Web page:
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 Astronomy Dictionary
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Isaac Newton

Sir Isaac Newton (Dec. 25, 1642 - March 31, 1727) was an English mathematician and physicist who invented calculus (simultaneously but independently of Leibniz), formulated the law of gravitation and discovered the laws of motion. He also investigated the nature of light, discovering that sunlight is made of light of different colors; the spectrum is, in order from long to short wavelength: red, orange, yellow, green, blue, indigo, violet. Newton also developed a reflecting telescope (it used mirrors to solve the problem of chromatic aberration, in which the light from stars was surrounded by a spectrum of colors as the components of white light came into focus at different places within the telescope). Newton was the first person to explain tides scientifically (1686).

Newton's Law of Gravitation (formulated in 1666) describes the gravitational attraction between objects; the force of their gravitational attraction (F) depends only on their masses and the distance between them, according to the formula F = Gm1m2 / r2. The universal gravitational constant (abbreviated G) is the constant of proportionality in Newton's equation; G is a fundamental constant of nature that determines the strength of the force of the gravitational interaction between objects. In 1798, Henry Cavendish determined the numerical value of G to be 6.668 x 10-8 dynes-cm2/g2. This extraordinary formula can be used to determine the mass of the Earth or to determine interactions between celestial bodies.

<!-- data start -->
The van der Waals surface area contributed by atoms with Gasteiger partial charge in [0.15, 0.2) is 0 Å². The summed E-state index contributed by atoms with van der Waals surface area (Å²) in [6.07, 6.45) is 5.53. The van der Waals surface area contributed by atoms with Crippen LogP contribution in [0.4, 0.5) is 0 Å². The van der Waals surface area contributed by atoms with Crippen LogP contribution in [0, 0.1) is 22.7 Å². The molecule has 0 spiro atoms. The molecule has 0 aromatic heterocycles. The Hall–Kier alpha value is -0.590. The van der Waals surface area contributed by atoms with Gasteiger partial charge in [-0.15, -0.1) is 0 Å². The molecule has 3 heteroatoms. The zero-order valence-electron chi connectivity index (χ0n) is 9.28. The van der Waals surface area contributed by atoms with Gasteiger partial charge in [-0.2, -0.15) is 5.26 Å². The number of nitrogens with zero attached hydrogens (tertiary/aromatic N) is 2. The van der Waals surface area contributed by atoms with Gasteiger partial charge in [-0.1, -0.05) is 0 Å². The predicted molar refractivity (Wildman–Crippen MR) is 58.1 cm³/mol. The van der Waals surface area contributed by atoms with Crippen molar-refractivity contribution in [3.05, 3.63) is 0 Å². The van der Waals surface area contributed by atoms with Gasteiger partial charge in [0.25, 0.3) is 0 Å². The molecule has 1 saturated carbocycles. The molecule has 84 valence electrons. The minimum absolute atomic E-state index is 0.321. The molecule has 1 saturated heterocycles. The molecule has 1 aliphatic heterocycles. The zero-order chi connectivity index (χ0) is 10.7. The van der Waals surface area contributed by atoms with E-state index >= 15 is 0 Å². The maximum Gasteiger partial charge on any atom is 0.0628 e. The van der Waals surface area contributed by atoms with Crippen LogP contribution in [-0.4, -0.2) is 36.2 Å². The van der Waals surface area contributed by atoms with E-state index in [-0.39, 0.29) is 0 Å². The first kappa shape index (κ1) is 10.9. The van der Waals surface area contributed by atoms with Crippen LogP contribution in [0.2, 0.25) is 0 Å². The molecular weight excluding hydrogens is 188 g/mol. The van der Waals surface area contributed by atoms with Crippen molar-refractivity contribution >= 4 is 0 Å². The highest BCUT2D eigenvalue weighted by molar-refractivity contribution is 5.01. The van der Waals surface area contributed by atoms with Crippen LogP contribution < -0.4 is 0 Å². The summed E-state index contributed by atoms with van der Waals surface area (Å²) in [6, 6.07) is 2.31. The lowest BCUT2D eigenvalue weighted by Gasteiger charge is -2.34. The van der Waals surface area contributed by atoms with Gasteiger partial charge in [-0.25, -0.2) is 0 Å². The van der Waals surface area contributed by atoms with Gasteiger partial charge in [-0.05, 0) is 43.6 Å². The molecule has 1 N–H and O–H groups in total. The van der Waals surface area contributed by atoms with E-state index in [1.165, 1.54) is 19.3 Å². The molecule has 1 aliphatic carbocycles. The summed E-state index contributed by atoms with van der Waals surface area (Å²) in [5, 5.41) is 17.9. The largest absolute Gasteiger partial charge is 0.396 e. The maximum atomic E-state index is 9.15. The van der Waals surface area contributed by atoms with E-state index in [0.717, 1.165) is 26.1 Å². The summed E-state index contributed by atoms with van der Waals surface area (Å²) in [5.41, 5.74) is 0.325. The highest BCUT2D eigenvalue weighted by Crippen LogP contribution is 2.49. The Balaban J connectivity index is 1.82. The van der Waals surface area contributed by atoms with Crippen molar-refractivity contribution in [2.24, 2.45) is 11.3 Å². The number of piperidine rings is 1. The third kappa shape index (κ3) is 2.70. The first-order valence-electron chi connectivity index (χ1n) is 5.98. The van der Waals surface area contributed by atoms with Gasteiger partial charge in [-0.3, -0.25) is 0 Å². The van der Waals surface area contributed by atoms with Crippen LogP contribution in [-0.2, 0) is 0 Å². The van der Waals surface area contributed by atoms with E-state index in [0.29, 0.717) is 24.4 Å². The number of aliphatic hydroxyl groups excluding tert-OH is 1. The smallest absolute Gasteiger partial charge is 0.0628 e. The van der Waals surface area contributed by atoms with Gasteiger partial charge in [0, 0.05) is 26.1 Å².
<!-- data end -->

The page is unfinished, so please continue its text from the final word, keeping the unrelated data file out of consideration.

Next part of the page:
Newton's Three Laws of Motion are:

1. An object at rest tends to stay at rest, and an object in uniform motion tends to remain in that state of motion, unless an external force is applied to it (the Law of Inertia).
2. A force causes acceleration (a change in the velocity) of an object (F=ma).
3. For every action there is an equal and opposite reaction.

The deepest crater on the moon is named for Newton; it is 8.85 km deep.

 Astronomy Dictionary
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